If you can stand on a hard surface for a few hours and are able to smile, you’re good to go as a volunteer for the Northern Illinois Food Bank.
That help always is needed because demand for food has not subsided.
That was the takeaway Wednesday for a couple dozen newcomers preparing for a two-hour shift at the food bank’s north suburban distribution center in Lake Forest.
Volunteerism has about doubled since the operation relocated from Park City and almost tripled in size at a repurposed building in a business park just east of Interstate 94 at Route 176.
There’s plenty of room for more, U.S. Rep. Brad Schneider said during a brief orientation before the shift as the center marks its anniversary.
“This is a big deal. With this center, more people can volunteer,” Schneider said.
Schneider and others said the food insecurity spike prompted by the coronavirus pandemic hasn’t dropped in Lake County or across the country.
Contributing factors include a decrease in government emergency benefits; those with long-term COVID-19 who may not have returned to work; inflation; and rising prices for food, gas and other necessities.
The center in Green Oaks is a distribution hub where a variety of food, including meat and fresh produce are prepared for food pantries, mobile markets or pop-up facilities.
In the first year, 3,800 volunteers at the Green Oaks center helped process 1.2 million meals, and local agencies picked up more than 1 million meals for neighbors in need, said Julie Yurko, president and CEO of the Northern Illinois Food Bank.
Last year in Lake County, the food bank served 13.3 million meals and on average served 100,000 residents monthly. About 15% of 82 million meals distributed last year to families, seniors and kids facing hunger throughout the system were processed by volunteers.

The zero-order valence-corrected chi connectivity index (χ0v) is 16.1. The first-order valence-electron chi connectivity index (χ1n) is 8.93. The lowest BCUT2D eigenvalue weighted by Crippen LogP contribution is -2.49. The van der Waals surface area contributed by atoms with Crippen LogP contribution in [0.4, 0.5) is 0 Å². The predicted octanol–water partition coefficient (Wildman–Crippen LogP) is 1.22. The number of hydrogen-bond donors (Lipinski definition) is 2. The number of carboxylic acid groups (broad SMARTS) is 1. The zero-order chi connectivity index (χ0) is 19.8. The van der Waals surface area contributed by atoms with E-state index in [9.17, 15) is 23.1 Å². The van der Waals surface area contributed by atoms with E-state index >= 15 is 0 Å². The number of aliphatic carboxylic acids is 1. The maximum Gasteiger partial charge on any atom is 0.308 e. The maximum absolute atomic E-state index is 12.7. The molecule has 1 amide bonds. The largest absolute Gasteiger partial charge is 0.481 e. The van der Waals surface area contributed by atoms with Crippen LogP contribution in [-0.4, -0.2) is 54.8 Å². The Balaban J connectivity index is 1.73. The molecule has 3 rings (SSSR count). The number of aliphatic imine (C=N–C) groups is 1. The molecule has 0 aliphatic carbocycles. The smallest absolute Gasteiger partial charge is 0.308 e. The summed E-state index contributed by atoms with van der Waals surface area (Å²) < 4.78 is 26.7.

In McHenry County, 4.9 million meals were distributed last year, according to the food bank’s annual report. Another 16.4 million were distributed in in DuPage County, 11.8 million in Will County, 10.3 million in Kane County, 2.3 million in DeKalb County, 1.4 million in Kendall County, 671,000 in Ogle County and 519,000 in Grundy County.
On Wednesday, rookie volunteers from Plexus Corp. in Buffalo Grove and Ascension of Our Lord Greek Orthodox Church in Lincolnshire inspected the packaging of energy bars and unmarked cans of peas and corn, then prepared them for distribution.
Movement was continuous, and a Spotify playlist of ‘80s and ‘90s hits boomed throughout the facility.
“It’s nice to help out,” said Antioch resident Danielle Barber, who has been volunteering for several weeks. “It makes you feel good.”
Ascension has donated money, but it was the first time volunteers were hands-on contributors.
“We look forward to getting groups [here] on a regular basis,” parishioner Anna Duros said.